Sarosh Zaiwalla, noted London-based solicitor, who helped clear Amitabh Bachchan's name in the Bofors gun deal, is launching his book Honour Bound in New Delhi on Wednesday, 18 December.
According to Outlook Magazine, Zaiwalla shot to fame in the late '80s when he persuaded the Swedish newspaper, Dagens Nhyeter, to withdraw (and apologise for) its allegation that Amitabh held the mysterious sixth account in the Bofors' kickbacks. The 'victory' brought Zaiwalla closer to the Bachchans—Ajitabh and his wife, Ramola—whom he helped immigrate from Switzerland.
Latest from The Bofors Case
The CBI in May 2019 withdrew from a Delhi court its application that had sought permission to further probe the politically sensitive Rs 64-crore Bofors payoff case.
The agency told Chief Metropolitan Magistrate Navin Kumar Kashyap that it wants to withdraw the application filed on 1 February 2018.
It had moved the trial court seeking permission for further probe in the matter saying it had come across fresh material and evidence.
Taking note of CBI's stand, the judge said:
“For the reason best known to the CBI, in case they want to withdraw the application, they have the right as they are the applicants.”
The court on 4 December 2018, had questioned why the Central Bureau of Investigation (CBI) required its permission to further probe the matter.
The CBI had also filed an appeal in the Supreme Court on 2 February 2018, against the 31 May 2005 verdict of the Delhi High Court discharging all the accused in the case.
The apex court had on 2 November 2018, dismissed CBI's appeal in which it had sought condonation of the 13-year delay in filing the appeal against the high court judgment.
The apex court had said that it was not convinced with the grounds of the CBI to condone over 4,500 days' delay in filing the appeal.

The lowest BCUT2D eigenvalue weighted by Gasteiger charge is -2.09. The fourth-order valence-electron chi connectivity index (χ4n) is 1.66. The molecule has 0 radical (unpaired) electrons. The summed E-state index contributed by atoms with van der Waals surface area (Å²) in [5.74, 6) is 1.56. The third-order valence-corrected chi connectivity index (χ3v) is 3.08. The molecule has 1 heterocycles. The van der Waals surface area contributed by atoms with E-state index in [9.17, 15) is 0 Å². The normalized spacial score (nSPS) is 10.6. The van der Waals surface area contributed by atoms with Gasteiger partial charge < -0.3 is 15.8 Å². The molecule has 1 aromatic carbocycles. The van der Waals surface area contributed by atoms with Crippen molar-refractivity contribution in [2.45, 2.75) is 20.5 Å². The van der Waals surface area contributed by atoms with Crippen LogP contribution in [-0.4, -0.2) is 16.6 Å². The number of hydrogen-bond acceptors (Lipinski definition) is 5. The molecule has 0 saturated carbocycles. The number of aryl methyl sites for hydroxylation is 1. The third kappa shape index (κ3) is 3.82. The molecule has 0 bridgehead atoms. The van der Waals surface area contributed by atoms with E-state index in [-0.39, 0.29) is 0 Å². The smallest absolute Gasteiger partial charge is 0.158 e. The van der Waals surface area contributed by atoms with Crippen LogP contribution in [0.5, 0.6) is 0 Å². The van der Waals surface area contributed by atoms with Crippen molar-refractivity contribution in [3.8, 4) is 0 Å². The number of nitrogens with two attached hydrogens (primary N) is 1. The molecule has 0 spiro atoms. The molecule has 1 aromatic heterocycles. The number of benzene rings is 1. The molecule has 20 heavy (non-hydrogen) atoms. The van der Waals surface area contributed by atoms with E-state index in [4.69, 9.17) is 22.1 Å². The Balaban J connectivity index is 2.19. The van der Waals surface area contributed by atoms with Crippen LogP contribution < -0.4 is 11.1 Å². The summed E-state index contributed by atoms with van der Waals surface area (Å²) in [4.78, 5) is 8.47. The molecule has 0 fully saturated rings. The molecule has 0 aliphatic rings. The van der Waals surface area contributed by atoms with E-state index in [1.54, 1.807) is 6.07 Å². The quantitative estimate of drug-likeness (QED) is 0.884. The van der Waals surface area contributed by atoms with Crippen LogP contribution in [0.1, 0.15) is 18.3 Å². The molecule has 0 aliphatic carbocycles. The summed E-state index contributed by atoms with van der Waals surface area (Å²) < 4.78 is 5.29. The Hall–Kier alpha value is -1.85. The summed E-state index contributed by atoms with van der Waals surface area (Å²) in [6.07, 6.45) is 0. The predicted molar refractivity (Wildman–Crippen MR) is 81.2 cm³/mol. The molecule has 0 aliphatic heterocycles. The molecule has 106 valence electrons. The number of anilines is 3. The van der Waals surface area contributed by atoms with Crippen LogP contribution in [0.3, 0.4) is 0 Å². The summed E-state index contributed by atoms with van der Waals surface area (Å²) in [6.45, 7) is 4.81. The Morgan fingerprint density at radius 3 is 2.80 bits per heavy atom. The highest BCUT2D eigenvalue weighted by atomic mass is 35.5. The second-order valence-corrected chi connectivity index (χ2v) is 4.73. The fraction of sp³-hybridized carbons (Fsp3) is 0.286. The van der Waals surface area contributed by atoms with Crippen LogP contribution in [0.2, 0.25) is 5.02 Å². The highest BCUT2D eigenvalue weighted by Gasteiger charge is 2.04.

The Rs 1,437-crore deal between India and Swedish arms manufacturer AB Bofors for the supply of 400 155mm howitzer guns for the Indian Army was entered into on 24 March 1986.Swedish Radio on 16 April 1987 claimed that the company had paid bribes to top Indian politicians and defence personnel.
The CBI on 22 January 1990 registered the FIR for alleged offences of criminal conspiracy, cheating and forgery under the India Penal Code and other sections of the Prevention of Corruption Act against Martin Ardbo, the then president of AB Bofors, alleged middleman Win Chadda and the Hinduja brothers.
It alleged that certain public servants and private persons in India and abroad had entered into a criminal conspiracy between 1982 and 1987 in pursuance of which the offences of bribery, corruption, cheating and forgery were committed.
The first charge sheet in the case was filed on 22 October 1999, against Chadda, Ottavio Quattrocchi, the then defence secretary SK Bhatnagar, Ardbo and the Bofors company.
A supplementary charge sheet was filed against the Hinduja brothers -- S P Hinduja, GP Hinduja and PP Hinduja -- on 9 October 2000.
Quattrocchi, who had fled from India on 29-30 July 1993, never appeared before any court in India to face prosecution. He passed away on 13 July 2013. The other accused who died are Bhatnagar, Ardbo and Chadda.
(With inputs from PTI)